Vice President for
Federal Fiscal Policy
The Republican tax bill is loaded with expiring provisions and delayed tax increases that help it comply with budget rules but hide its likely real cost; if policymakers down the road don’t let these provisions take effect, as leading Republicans say they prefer, the bill’s cost would be about $2.2 trillion over the first decade (2018 to 2027) — or almost 50 percent more than the Joint Committee on Taxation’s (JCT) official cost estimate of $1.5 trillion. The final bill relies even more on these sunsets and delayed tax increases than previous versions of it. That’s not surprising, given that House-Senate negotiators were, according to Senator Ron Johnson, “literally trying to squeeze about $2 trillion in tax reform into a $1.5 trillion box.”
Congressional Republicans chose to use a special fast-track budget process known as “reconciliation” for their tax bill. Under reconciliation, the bill only requires a majority vote to pass the Senate, rather than the 60 votes that most legislation requires, allowing the GOP majority to pass it with no Democratic votes. But this process imposes two constraints on the bill’s official cost. First, it can’t cost more than $1.5 trillion between 2018 and 2027, the limit that Republicans set in their 2018 budget resolution. Second, it can’t increase the deficit in any year after 2027 (which derives from the Senate’s Byrd rules, named after former Senator Robert Byrd.)
Republican leaders then chose to make the bill’s corporate tax cuts permanent, which costs far more than the revenues that the bill raises through its other tax changes. So, to achieve those permanent corporate tax cuts within the budget rules, the bill:
These maneuvers reduce the bill’s official cost over the decade by about $700 billion, allowing it to meet the budget rules. Their effects are particularly concentrated late in the decade; in fact, the agreement would raise revenue by $32 billion in 2027, JCT estimates. But as the graph shows, without these provisions, the bill’s cost would continue rising late in the decade, which may better reflect the bill’s long-term impact on the nation’s finances.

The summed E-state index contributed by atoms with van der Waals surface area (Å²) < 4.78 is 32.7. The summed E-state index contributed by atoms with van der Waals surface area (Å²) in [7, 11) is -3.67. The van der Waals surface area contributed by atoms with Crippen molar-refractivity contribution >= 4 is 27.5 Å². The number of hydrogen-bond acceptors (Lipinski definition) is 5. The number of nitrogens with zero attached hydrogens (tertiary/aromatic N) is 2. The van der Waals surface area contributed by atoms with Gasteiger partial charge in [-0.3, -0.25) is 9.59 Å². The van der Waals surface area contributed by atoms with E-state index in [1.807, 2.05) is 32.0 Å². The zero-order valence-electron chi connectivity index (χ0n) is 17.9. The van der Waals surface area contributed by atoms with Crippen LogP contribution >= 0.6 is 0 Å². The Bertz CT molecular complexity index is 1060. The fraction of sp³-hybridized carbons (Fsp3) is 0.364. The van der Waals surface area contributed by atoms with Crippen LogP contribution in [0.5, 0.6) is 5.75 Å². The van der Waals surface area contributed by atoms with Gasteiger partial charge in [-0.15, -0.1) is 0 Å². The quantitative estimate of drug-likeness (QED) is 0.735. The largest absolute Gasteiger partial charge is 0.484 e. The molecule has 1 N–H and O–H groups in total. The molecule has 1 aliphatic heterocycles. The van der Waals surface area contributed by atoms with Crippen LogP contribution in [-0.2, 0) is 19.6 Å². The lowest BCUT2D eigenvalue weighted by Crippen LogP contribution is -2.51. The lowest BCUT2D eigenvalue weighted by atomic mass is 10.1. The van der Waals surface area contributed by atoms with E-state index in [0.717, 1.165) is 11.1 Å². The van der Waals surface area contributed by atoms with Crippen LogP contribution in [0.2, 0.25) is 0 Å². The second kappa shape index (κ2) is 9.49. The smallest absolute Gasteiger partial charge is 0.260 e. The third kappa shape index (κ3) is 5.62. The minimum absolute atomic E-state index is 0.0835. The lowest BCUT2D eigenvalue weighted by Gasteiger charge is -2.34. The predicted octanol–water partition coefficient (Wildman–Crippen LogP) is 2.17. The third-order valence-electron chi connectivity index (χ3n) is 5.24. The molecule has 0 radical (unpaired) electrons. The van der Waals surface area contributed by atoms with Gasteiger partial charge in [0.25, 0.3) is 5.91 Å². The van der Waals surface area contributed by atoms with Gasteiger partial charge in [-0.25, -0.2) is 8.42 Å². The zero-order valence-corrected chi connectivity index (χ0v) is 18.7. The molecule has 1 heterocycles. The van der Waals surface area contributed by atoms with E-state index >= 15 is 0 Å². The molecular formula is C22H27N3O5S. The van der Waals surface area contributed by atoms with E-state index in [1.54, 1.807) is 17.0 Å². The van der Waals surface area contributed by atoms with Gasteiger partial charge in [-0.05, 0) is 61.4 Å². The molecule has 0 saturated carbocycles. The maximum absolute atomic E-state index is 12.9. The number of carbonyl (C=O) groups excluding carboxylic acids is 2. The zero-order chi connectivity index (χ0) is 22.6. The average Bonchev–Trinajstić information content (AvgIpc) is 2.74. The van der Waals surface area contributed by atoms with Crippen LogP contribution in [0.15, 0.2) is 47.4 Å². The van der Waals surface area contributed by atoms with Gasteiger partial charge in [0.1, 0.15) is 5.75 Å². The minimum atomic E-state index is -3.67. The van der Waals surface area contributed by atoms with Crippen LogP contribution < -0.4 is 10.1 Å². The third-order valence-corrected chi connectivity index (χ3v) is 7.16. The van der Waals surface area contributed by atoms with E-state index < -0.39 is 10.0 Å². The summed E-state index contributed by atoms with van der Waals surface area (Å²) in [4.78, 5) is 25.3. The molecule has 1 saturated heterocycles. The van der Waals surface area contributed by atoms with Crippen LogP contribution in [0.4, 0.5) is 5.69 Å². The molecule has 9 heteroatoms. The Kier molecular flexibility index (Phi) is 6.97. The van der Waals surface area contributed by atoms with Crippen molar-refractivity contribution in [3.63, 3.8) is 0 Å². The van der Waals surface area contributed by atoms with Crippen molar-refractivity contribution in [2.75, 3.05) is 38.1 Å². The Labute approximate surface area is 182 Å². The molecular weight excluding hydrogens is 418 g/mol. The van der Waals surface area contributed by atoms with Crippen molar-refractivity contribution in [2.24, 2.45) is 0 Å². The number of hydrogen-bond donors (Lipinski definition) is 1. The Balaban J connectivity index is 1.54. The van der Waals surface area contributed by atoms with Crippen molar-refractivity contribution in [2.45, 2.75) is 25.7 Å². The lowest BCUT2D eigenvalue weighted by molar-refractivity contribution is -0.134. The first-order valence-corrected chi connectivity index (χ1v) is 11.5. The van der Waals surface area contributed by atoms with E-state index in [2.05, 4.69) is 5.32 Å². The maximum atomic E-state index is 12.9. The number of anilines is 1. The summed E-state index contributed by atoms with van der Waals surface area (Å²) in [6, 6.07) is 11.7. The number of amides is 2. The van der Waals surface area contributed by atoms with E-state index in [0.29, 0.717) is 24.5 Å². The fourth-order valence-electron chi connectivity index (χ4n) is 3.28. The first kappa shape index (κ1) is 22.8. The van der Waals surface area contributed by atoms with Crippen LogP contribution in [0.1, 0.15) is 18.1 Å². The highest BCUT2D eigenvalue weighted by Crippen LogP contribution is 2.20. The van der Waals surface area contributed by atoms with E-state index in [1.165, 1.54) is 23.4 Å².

Further, one of the bill’s largest corporate revenue-raising provisions — the so-called “repatriation” provision — is temporary. U.S. multinational corporations have roughly $2.8 trillion in foreign profits booked offshore that have never been subject to U.S. corporate taxes because the companies haven’t brought them back (or “repatriated”) them to the United States. The bill would impose a one-time tax on these foreign profits as if they had been repatriated, raising $339 billion over the decade (about 15 percent more than either the House- or Senate-passed bills had proposed).
But because it’s a one-time tax and applies only to the current pool of foreign profits, it only raises revenue through 2026. So, while it helps offset the cost of the permanent corporate tax cuts over the first nine years, it can’t pay for any of their ongoing cost after that.
The bill’s supporters have typically dismissed concerns about its high cost, often making unsupported claims that the bill would generate so much more economic growth that the resulting additional federal revenues would fully offset the bill’s cost. But every credible analysis shows that the bill won’t come close to paying for itself. And it will cost even more than the official estimates indicate if, as the bill’s supporters favor, its sunsets and delayed tax increases never take effect.